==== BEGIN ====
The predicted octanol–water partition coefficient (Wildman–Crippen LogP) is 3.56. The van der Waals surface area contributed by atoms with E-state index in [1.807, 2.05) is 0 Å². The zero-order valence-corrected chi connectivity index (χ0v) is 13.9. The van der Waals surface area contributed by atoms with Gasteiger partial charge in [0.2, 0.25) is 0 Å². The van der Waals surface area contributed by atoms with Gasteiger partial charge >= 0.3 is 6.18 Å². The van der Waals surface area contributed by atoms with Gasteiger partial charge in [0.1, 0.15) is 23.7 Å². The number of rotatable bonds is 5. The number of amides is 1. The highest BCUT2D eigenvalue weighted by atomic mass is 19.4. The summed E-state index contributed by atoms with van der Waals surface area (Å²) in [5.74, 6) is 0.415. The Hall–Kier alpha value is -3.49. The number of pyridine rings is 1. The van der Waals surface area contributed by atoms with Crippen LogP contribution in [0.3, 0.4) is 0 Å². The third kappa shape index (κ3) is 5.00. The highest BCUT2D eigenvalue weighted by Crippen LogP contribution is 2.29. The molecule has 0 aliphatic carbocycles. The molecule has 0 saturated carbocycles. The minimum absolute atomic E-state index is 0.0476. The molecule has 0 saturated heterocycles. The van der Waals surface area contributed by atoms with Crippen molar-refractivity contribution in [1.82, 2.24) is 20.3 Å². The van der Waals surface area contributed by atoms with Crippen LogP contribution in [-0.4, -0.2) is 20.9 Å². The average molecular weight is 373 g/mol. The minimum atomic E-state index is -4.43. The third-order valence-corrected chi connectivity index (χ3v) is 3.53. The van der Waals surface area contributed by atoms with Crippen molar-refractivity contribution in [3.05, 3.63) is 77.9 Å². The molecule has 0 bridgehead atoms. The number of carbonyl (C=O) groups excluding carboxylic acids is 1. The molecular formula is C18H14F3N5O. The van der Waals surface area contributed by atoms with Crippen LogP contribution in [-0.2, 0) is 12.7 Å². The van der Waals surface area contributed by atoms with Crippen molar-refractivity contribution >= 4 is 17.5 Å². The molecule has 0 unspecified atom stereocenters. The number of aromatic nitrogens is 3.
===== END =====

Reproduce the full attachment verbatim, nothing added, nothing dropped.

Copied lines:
The predicted octanol–water partition coefficient (Wildman–Crippen LogP) is 3.56. The van der Waals surface area contributed by atoms with E-state index in [1.807, 2.05) is 0 Å². The zero-order valence-corrected chi connectivity index (χ0v) is 13.9. The van der Waals surface area contributed by atoms with Gasteiger partial charge in [0.2, 0.25) is 0 Å². The van der Waals surface area contributed by atoms with Gasteiger partial charge >= 0.3 is 6.18 Å². The van der Waals surface area contributed by atoms with Gasteiger partial charge in [0.1, 0.15) is 23.7 Å². The number of rotatable bonds is 5. The number of amides is 1. The highest BCUT2D eigenvalue weighted by atomic mass is 19.4. The summed E-state index contributed by atoms with van der Waals surface area (Å²) in [5.74, 6) is 0.415. The Hall–Kier alpha value is -3.49. The number of pyridine rings is 1. The van der Waals surface area contributed by atoms with Crippen LogP contribution in [0.3, 0.4) is 0 Å². The third kappa shape index (κ3) is 5.00. The highest BCUT2D eigenvalue weighted by Crippen LogP contribution is 2.29. The molecule has 0 aliphatic carbocycles. The molecule has 0 saturated carbocycles. The minimum absolute atomic E-state index is 0.0476. The molecule has 0 saturated heterocycles. The van der Waals surface area contributed by atoms with Crippen molar-refractivity contribution in [1.82, 2.24) is 20.3 Å². The van der Waals surface area contributed by atoms with Crippen LogP contribution in [-0.4, -0.2) is 20.9 Å². The average molecular weight is 373 g/mol. The minimum atomic E-state index is -4.43. The third-order valence-corrected chi connectivity index (χ3v) is 3.53. The van der Waals surface area contributed by atoms with Crippen molar-refractivity contribution in [3.05, 3.63) is 77.9 Å². The molecule has 0 bridgehead atoms. The number of carbonyl (C=O) groups excluding carboxylic acids is 1. The molecular formula is C18H14F3N5O. The van der Waals surface area contributed by atoms with Crippen LogP contribution in [-0.2, 0) is 12.7 Å². The van der Waals surface area contributed by atoms with Crippen molar-refractivity contribution >= 4 is 17.5 Å². The molecule has 0 unspecified atom stereocenters. The number of aromatic nitrogens is 3.